Fish Sliders & Piña Noladas
Winter hit early and hard on the plains this year. By the second weekend of our deer season in November we had the first 20+” blizzard and the snow only continued to pile from then on out. But I refused to let it stop me from continuing to upland hunt and ice fish even at 7-9 months pregnant. Albeit, it did mean I often took the easier route on the outside of the cattails and let my husband plow a path ahead of me.
I naively thought this same vigor and persistence would make me at least somewhat immune to the difficulties of my quickly approaching new role as a mom. But boy was I wrong.
Fischer came into our lives almost two weeks early, just days after a weekend spent darkhouse spearing. Both him and I were healthy and we headed home to temperatures well below zero. Of course, those first few weeks are a huge adjustment and a foggy repetition of feeding and sleeping. But around three weeks in, things started to get a little dark.
My husband, Scott, went back to work, the strings of family visits slowed, the blizzards kept coming and Fisch seemed to occupy all of his awake time by crying. I was exhausted, depressed, lost and very concerned that motherhood wasn’t for me. It was so difficult to not have a moment to yourself but even more so to endure the culture shock of going from spending every spare moment in the outdoors to so much time confined in our house. It was exacerbating the already common post-partum depression and anxiety. And things carried on like this for weeks, as did the cold and snow.
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Spring finally made a brief appearance in May and I felt myself slowly crawl from the darkness as if emerging from hibernation. I got to go on a few abbreviated turkey hunts and started to find a rhythm with Fisch. As quickly as spring came, so did summer. Temperatures went from 50s to 90s, I transitioned back to work and open water fishing season was in full swing.
We had a pretty terrible first outing on the boat with Fischer. We made the mistake of trying somewhere we have little experience with, we wasted our happiest hour deciding where to fish, we argued, tears were shed and we left early.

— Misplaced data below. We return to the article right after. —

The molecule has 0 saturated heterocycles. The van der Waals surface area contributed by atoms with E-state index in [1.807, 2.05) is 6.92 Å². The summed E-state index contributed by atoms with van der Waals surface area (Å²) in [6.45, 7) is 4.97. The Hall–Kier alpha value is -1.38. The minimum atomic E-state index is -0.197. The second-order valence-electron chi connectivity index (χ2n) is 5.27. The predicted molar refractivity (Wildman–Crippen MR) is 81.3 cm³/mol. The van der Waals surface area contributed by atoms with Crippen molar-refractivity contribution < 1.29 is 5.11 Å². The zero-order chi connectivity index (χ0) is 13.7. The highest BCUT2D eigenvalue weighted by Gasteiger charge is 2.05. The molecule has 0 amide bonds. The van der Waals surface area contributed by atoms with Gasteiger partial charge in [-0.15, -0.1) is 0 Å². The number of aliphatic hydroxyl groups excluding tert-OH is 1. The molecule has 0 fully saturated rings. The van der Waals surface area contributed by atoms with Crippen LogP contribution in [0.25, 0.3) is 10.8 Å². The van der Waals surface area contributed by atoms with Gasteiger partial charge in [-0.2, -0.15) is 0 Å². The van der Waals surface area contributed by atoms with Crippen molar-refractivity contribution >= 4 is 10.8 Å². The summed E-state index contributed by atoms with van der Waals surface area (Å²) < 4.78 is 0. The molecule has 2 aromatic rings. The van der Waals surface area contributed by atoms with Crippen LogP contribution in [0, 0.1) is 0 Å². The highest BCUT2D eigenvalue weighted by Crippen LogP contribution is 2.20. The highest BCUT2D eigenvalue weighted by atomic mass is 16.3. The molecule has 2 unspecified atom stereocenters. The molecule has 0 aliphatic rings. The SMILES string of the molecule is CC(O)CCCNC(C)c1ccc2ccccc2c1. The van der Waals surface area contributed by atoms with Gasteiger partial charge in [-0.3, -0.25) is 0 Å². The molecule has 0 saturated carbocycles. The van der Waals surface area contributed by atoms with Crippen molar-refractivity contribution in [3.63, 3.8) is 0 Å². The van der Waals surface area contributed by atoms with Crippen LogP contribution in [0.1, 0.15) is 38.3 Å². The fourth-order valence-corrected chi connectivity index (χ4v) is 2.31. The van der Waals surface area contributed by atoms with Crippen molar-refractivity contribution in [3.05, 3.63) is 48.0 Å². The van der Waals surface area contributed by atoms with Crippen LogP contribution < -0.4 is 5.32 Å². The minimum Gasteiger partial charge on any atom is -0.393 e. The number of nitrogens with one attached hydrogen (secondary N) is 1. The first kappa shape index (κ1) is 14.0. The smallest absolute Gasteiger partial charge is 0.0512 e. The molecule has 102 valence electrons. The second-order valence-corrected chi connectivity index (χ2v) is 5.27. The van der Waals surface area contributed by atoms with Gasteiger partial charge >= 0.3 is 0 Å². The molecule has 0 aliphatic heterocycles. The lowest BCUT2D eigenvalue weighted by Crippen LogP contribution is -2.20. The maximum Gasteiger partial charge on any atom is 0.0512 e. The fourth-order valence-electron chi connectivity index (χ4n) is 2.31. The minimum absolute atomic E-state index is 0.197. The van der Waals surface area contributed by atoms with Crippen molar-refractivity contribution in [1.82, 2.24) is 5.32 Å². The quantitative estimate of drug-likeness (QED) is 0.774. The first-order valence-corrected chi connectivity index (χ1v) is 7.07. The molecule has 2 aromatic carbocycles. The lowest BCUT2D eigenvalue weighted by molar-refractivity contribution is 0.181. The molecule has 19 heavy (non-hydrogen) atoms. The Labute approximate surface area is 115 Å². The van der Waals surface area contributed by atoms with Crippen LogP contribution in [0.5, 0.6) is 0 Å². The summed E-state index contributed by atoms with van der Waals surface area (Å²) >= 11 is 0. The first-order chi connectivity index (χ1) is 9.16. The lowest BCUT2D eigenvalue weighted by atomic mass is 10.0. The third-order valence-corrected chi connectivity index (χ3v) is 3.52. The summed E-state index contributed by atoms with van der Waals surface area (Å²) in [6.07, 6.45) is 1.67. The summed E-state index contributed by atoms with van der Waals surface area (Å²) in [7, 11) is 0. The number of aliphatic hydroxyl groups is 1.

But we didn’t give up.
My husband and good friend had a phenomenal day on the water for smallmouth bass while I stayed home with Fischer. We all celebrated with a perfect summer evening at a riverside restaurant patio, them with refreshing Coors on tap, me with a delicious piña nolada mocktail. Our friend left early the next day and with another calm, sunny forecast, it didn’t take but a minute after he left for us to start loading things for a day on the boat. We laughed, we smiled, we caught a bunch of bass and for the first time in a long time, I entered Monday the way I used to feel every Monday – refreshed and gratified.
That week at work the halls echoed with the same story – the walleye bite was heating up. I impatiently drug through the week hoping things wouldn’t slow down by Saturday. By now, we had a pretty good boat launch system down. Then we’d fish for a while, try our hardest to get a nap out of the little guy to buy ourselves another hour on the water, then head out. Scott and I managed to catch a handful of walleyes Saturday and I was grateful to restock our cache of fish.
Sunday we invited a friend to join, in some ways selfishly to have an extra set of hands. It was another gorgeous day to be on the water, almost too sunny and warm for Fischer. We struggled to find fish all morning and we were running out of time. Fischer fell asleep in my arms on the way to our final spot of the day but our friend insisted on taking him so I could fish. I dropped down and immediately hooked up with a nice walleye. We traded back so she could fish but the second swap woke the beast. I sat on the floor feeding him while Scott and her continued to reel in fish after fish in what I can only describe as the joyful chaos of success on the water. We got dripped on as they passed walleyes to go to the livewell and I did my best to hand pliers back and forth and the boat often spun in circles. I didn’t even care that I wasn’t the one catching fish. I sat there on the bottom of the boat with Fisch in my lap so happy we were all out there together.
Back at home we savored fresh fish sliders on the deck (a copycat of Kimi Werner’s – beer battered fish with dill sauce on Hawaiian rolls). I soaked in all the literal and figurative sunshine I’d been craving for so many months and I finally felt like me again, just a way different, better version, more than certain that motherhood was for me.